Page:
From Tordesillas, turn west through the small fortified town of Toro, picturesquely situated above the Duero and well known for its wines; and then to Zamora, which figured prominently in El Cid and has been a point of contention between various warring factions since the time of the Visigoths. Castile and Portugal battled for possession of the strategic town. It was occupied first by one and then by the other in a chaotic point of the struggle. The fortified town seems to be wall-to-wall churches; but if you can see only one, visit the impressive 12th-century Cathedral, whose tower dome ringed by arched windows should not be missed. Its museum has a stunning collection of 15th- and 16th-century Flemish tapestries. The town, with its many beautifully preserved Romanesque monuments, is a great place for simply strolling and poking down narrow streets and alleyways. Its wealth of beautiful mansions and quaint little plazas add greatly to the charm and atmosphere.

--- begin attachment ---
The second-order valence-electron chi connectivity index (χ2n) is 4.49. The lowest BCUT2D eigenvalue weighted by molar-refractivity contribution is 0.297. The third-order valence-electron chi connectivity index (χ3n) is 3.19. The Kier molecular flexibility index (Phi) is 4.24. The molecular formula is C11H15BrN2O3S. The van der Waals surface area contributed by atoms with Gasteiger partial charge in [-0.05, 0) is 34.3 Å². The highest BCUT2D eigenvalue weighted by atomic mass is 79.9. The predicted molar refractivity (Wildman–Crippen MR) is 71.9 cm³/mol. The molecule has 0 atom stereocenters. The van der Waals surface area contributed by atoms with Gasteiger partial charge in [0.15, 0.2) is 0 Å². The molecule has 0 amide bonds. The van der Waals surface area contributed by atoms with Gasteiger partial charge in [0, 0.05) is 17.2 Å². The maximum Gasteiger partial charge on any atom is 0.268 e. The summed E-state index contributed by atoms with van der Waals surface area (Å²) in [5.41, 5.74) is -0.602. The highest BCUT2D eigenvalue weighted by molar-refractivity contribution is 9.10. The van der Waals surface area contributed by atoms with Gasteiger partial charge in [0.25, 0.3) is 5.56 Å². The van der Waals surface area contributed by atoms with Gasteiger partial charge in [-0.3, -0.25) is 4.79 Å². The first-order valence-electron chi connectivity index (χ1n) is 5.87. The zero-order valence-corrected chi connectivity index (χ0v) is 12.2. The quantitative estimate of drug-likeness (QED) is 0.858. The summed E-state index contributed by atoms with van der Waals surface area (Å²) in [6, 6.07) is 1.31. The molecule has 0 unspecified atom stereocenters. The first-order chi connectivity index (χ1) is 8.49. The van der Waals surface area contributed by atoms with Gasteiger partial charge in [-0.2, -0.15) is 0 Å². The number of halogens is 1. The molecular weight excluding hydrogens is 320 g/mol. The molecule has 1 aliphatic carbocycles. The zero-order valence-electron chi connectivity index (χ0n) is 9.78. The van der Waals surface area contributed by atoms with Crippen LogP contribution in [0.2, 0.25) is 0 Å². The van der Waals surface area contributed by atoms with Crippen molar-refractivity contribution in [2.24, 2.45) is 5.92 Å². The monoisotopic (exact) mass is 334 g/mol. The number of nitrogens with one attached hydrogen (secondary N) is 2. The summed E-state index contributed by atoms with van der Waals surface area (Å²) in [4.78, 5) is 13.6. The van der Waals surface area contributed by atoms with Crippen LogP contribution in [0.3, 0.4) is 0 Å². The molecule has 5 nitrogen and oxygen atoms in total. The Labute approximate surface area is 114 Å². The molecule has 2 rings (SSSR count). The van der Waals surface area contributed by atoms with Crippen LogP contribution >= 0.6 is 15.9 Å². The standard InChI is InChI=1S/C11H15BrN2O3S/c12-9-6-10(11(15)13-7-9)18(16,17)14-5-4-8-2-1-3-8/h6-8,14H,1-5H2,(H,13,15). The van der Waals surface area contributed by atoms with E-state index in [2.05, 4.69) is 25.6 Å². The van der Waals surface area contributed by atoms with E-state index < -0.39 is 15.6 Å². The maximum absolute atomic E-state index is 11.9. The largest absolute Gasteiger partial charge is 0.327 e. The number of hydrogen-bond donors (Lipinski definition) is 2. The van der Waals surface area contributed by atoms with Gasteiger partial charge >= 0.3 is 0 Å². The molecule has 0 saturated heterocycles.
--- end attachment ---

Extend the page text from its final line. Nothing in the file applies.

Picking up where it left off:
When you are ready to continue the pilgrimage, head north from Zamora on the N630 then bear left after onto the N631, which takes you through the Sierra de la Culebra National Reserve (snake). At Mombuey, watch for the lovely 13th-century church-now a national monument. Several mountain ranges converge in the area you pass through, forming a gloriously scenic setting. Rustic, stone houses with slate roofs and iron or wood balconies are characteristic of this region.

The landscape grows increasingly rugged as you near Puebla De Sanabria. If time allows, stop to see this fine example of a small, Castilian hill town that dominates the countryside. Visit the plaza at the tiptop of town, ranking among the most remarkable we have seen. It perfectly preserves a medieval atmosphere, flanked by hunkering whitewashed houses, the old city hall with its wooden gallery, and a reddish 12th-century granite church. The plaza can be reached by car by crossing the river and bearing left, or, for the hardier among you, on foot from the east side. Either way, you will love the atmosphere and panoramic views from the top.